In this blog post, our Waterways Environment Apprentice, Pete, shares his thoughts and experiences to mark the first year of our volunteering group at Diglis – the Green Team.
I began my course in September 2019, having recently taken the decision to switch careers to work more with wildlife conservation. After settling in to this role one of my first tasks was to set up a small volunteer group, primarily to carry out vegetation maintenance, but also to open up and maintain pathways on Diglis Lock Island in Worcester. Diglis Island was created in 1844 when the weir and locks were built to raise the water level to allow large vessels to transport goods up and down the river. It is owned by The Canal & River Trust and is home to the old lock building workshop which we have been able to renovate as part of Unlocking the Severn.
There are a wealth of habitats on the island including: an orchard, a hay meadow, hedgerows, a woodland and bramble bushes. In recent years the island’s wildlife habitats have lacked a bit of T.L.C and it has become quite overgrown. With plans for the island to become a visitor destination I was keen to help set up a volunteer work group to take on board this issue.
Volunteers are hugely important to the running of The Canal & River Trust network and volunteering numbers are higher now than they ever have been. I was pleasantly surprised at the immediate responses we received once the advert for the new volunteering positions had gone live in December 2019. We ran two taster sessions in January 2020 to give the applicants an opportunity to come and visit the island for the first time, and meet some of the Unlocking the Severn team.
We were so lucky to have six enthusiastic and knowledgeable volunteers with a variety of experiences between them. They’re also all local to Worcester. Two of the volunteers, Hannah and Lynn, can actually see the island from their houses!
We’ve also had some much appreciated help from Connect Worcester, who are a local organisation that provide work experience for adults with learning difficulties. Shortly after the taster sessions we were joined by Alex, a volunteer from Connect, who is a really keen gardener. He has been a great help assisting us with taking out some invasive buddleia and transforming an old wheelbarrow into an attractive planter containing Spring bulbs. He has also assisted by building some bird boxes and coppicing a hazel tree.
For a few weeks early in 2020, the team got started with some really great progress on the island. The volunteers cut the overgrown pyracanths along the workshop building to prevent damage to the old brickwork and windows. The team also managed to get in some hedge-laying and coppicing before the floods set in!
But after a strong start, we’ve certainly been hit with a few big challenges in our first year. Starting with the wettest February on record! This halted construction on the Diglis fish pass for a time, and the river levels were too high for the volunteers to access the island over the lock gates, the only way onto the island. Once the water receded and the volunteers were able to return we were then hit by the next big issue, and one that has dominated 2020 for everyone – the Covid-19 pandemic. But our Green Team were keen to restart when the government guidelines allowed, and we continued our work outdoors only, following the social distance guidance.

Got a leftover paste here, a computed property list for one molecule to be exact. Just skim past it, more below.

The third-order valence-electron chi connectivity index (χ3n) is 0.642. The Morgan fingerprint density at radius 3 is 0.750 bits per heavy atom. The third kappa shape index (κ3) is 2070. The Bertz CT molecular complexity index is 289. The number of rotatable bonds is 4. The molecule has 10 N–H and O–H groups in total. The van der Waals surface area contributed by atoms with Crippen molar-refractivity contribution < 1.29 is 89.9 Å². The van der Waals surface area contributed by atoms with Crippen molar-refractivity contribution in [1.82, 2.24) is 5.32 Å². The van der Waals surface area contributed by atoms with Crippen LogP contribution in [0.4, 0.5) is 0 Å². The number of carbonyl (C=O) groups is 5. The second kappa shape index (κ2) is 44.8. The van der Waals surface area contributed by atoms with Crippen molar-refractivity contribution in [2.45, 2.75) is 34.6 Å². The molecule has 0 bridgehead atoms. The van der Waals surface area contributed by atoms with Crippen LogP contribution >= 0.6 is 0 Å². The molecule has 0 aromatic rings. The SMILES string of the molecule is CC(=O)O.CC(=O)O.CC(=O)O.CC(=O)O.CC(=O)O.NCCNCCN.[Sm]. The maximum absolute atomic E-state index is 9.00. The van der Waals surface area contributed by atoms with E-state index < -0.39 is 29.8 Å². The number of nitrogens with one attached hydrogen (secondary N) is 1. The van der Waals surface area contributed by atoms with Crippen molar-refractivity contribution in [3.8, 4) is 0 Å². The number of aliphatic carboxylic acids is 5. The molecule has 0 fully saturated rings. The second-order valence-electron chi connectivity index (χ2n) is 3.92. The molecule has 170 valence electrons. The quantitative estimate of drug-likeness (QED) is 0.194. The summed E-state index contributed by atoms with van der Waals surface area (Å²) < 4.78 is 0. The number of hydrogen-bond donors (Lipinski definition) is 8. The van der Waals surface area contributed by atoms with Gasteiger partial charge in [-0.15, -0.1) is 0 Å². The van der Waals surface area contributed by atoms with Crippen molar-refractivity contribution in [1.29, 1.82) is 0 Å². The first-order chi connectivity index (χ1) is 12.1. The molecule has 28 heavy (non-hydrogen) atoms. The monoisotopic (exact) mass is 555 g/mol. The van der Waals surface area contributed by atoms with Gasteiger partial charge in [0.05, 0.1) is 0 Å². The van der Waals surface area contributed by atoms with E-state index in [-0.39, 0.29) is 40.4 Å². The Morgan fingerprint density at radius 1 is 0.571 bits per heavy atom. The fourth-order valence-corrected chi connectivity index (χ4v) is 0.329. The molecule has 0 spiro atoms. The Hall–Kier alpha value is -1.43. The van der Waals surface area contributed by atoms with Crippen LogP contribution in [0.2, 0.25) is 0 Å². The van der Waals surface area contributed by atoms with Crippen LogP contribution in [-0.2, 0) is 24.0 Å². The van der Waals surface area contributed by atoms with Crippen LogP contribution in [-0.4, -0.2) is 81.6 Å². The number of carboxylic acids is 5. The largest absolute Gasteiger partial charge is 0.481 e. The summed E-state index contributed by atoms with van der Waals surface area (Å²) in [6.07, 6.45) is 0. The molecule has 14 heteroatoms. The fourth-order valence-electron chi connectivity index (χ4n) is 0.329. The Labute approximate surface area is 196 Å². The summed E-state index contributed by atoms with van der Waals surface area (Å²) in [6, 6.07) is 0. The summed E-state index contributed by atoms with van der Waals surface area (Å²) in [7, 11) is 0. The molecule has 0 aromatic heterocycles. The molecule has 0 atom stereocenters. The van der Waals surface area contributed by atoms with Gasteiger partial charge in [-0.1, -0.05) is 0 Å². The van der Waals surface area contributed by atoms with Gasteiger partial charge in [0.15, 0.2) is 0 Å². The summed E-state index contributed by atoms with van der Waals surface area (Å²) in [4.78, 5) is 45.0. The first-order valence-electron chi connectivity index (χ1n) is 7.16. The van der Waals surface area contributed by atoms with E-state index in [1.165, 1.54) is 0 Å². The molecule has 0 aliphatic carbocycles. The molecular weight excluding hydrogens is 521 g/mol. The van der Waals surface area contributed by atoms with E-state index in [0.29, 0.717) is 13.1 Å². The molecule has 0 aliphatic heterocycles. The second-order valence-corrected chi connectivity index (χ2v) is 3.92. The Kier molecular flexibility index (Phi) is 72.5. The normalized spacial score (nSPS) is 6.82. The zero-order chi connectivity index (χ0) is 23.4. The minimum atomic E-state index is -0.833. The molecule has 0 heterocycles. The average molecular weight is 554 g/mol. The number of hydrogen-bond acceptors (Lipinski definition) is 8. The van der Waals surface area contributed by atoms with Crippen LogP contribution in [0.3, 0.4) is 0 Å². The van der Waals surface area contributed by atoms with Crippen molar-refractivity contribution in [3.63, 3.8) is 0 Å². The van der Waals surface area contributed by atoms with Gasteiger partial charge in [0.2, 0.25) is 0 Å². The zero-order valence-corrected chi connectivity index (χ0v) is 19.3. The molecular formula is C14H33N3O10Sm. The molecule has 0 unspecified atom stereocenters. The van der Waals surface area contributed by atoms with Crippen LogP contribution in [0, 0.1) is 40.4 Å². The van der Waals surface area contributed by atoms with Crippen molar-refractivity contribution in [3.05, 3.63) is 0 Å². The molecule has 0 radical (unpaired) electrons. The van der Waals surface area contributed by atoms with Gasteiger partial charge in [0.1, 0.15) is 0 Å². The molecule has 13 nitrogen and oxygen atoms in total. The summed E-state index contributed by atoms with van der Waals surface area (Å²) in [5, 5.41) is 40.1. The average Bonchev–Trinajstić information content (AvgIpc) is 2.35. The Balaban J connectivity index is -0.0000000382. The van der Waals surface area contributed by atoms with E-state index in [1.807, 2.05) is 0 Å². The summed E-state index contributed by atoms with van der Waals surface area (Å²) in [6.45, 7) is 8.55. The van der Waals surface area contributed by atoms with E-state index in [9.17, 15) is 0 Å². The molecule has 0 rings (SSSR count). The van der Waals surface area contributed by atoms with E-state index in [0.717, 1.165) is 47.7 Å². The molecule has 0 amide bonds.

Winter is a busy time in the conservation calendar. It’s when trees and shrubs are dormant, so this is when all planting, pruning, hedge-laying and coppicing takes place. The summer was hit hard by the pandemic and we only managed to hold a handful of sessions. Invasive weed control and cutting the hay meadow were high on the agenda. The Himalayan Balsam is a big issue in this area of the Severn and totally dominated the island. The volunteers managed to pull up almost every plant in just two sessions. A highlight memory for me, is the lovely day in September cutting and raking the hay meadow, a great habitat for the resident field voles!
During 2020 the volunteers were also given the opportunity to take part in training. We were joined by an instructor to conduct strimmer and lawn mower training, so that our group can take on cutting the grass in the amenity areas. In November, the volunteers were lucky enough to be joined by Al Pounder from the Duckworth Trust. He leads a large volunteer group in Worcester, and he gave us hedge-laying training. More recently our Green Team volunteers have been treated to some orchard tree pruning training by Arthur Rowe from the Worcester Orchard Workers.
We had some good news in October. One of our volunteers, Robin, was successful in applying for a job at Durlston County Park in Dorset as an Apprentice Ranger. We were sad to lose him but are so happy he’s managed to follow his dream of changing career to work in wildlife conservation, something I can relate to! We were lucky to welcome Kaye, a new volunteer to the group who has settled in well and also has a real passion for wildlife conservation.
The Green Team have stayed together through the floods, the Covid pandemic, and more recently a local bird flu outbreak. Once we’re able to return we have plans to put up 20 birdboxes ready for RSPB volunteers to assist us in carrying out British Trust for Ornithology Nest-box Surveys in the Spring. This spring the volunteers will also erect some fencing, and stabilise one of the slippery paths through the woodland. The Unlocking the Severn project team are absolutely delighted with the progress the group has made, and so appreciative of all their efforts. We look forward to to a time when restrictions are eased, so that the Green Team are able to meet up again and continue their amazing work.
For more information on volunteering for Unlocking the Severn please visit our Volunteering page.